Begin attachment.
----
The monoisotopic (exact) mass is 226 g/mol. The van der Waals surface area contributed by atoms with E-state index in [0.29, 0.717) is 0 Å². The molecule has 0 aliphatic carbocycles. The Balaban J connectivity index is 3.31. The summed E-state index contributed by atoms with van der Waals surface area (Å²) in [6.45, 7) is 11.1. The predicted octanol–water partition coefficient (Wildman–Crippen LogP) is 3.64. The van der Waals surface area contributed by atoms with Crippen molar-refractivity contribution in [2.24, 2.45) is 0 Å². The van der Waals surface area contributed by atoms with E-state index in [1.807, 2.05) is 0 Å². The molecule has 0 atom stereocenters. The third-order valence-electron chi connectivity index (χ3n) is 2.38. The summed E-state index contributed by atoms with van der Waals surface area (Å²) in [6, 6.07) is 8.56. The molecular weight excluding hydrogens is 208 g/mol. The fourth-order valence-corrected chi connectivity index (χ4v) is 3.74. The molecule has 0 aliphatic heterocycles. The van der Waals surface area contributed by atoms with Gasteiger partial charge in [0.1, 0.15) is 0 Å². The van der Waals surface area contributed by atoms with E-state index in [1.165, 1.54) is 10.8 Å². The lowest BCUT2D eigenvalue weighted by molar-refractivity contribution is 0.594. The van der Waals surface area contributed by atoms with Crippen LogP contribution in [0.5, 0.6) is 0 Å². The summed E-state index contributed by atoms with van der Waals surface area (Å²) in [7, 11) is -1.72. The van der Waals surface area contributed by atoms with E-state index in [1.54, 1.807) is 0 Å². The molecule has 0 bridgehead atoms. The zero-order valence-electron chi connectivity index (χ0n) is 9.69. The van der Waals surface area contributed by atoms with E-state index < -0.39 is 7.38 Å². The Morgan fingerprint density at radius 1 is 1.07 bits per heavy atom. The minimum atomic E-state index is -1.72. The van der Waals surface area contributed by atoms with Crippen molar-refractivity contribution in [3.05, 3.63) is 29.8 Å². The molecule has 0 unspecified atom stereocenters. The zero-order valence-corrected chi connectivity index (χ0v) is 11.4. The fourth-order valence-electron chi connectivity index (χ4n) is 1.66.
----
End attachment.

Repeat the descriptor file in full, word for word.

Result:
The monoisotopic (exact) mass is 226 g/mol. The van der Waals surface area contributed by atoms with E-state index in [0.29, 0.717) is 0 Å². The molecule has 0 aliphatic carbocycles. The Balaban J connectivity index is 3.31. The summed E-state index contributed by atoms with van der Waals surface area (Å²) in [6.45, 7) is 11.1. The predicted octanol–water partition coefficient (Wildman–Crippen LogP) is 3.64. The van der Waals surface area contributed by atoms with Crippen molar-refractivity contribution in [2.24, 2.45) is 0 Å². The van der Waals surface area contributed by atoms with E-state index in [1.807, 2.05) is 0 Å². The molecule has 0 atom stereocenters. The third-order valence-electron chi connectivity index (χ3n) is 2.38. The summed E-state index contributed by atoms with van der Waals surface area (Å²) in [6, 6.07) is 8.56. The molecular weight excluding hydrogens is 208 g/mol. The fourth-order valence-corrected chi connectivity index (χ4v) is 3.74. The molecule has 0 aliphatic heterocycles. The van der Waals surface area contributed by atoms with Gasteiger partial charge in [0.1, 0.15) is 0 Å². The van der Waals surface area contributed by atoms with E-state index in [1.165, 1.54) is 10.8 Å². The lowest BCUT2D eigenvalue weighted by molar-refractivity contribution is 0.594. The van der Waals surface area contributed by atoms with Crippen LogP contribution in [0.5, 0.6) is 0 Å². The summed E-state index contributed by atoms with van der Waals surface area (Å²) in [7, 11) is -1.72. The van der Waals surface area contributed by atoms with E-state index in [1.54, 1.807) is 0 Å². The molecule has 0 bridgehead atoms. The zero-order valence-electron chi connectivity index (χ0n) is 9.69. The van der Waals surface area contributed by atoms with E-state index < -0.39 is 7.38 Å². The Morgan fingerprint density at radius 1 is 1.07 bits per heavy atom. The minimum atomic E-state index is -1.72. The van der Waals surface area contributed by atoms with Crippen molar-refractivity contribution in [3.05, 3.63) is 29.8 Å². The molecule has 0 unspecified atom stereocenters. The zero-order valence-corrected chi connectivity index (χ0v) is 11.4. The fourth-order valence-electron chi connectivity index (χ4n) is 1.66.